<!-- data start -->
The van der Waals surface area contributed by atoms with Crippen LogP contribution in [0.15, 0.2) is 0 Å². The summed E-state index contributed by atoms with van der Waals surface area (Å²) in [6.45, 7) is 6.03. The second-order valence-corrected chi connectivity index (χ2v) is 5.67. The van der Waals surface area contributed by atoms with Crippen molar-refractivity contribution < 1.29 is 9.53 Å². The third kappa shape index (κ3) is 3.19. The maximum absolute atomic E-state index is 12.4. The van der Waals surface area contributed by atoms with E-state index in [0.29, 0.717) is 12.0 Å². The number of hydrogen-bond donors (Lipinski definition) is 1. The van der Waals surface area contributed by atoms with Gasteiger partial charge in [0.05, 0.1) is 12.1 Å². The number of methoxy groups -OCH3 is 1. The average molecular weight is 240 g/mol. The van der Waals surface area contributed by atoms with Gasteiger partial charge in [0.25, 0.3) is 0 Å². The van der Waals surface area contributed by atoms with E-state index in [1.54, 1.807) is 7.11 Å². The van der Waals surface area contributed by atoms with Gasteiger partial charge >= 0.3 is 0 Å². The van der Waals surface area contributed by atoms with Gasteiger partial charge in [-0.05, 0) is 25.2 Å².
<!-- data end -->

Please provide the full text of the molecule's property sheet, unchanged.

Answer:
The van der Waals surface area contributed by atoms with Crippen LogP contribution in [0.15, 0.2) is 0 Å². The summed E-state index contributed by atoms with van der Waals surface area (Å²) in [6.45, 7) is 6.03. The second-order valence-corrected chi connectivity index (χ2v) is 5.67. The van der Waals surface area contributed by atoms with Crippen molar-refractivity contribution < 1.29 is 9.53 Å². The third kappa shape index (κ3) is 3.19. The maximum absolute atomic E-state index is 12.4. The van der Waals surface area contributed by atoms with E-state index in [0.29, 0.717) is 12.0 Å². The number of hydrogen-bond donors (Lipinski definition) is 1. The van der Waals surface area contributed by atoms with Gasteiger partial charge in [0.05, 0.1) is 12.1 Å². The number of methoxy groups -OCH3 is 1. The average molecular weight is 240 g/mol. The van der Waals surface area contributed by atoms with Gasteiger partial charge in [0.25, 0.3) is 0 Å². The van der Waals surface area contributed by atoms with E-state index in [1.54, 1.807) is 7.11 Å². The van der Waals surface area contributed by atoms with Gasteiger partial charge >= 0.3 is 0 Å². The van der Waals surface area contributed by atoms with Gasteiger partial charge in [-0.05, 0) is 25.2 Å².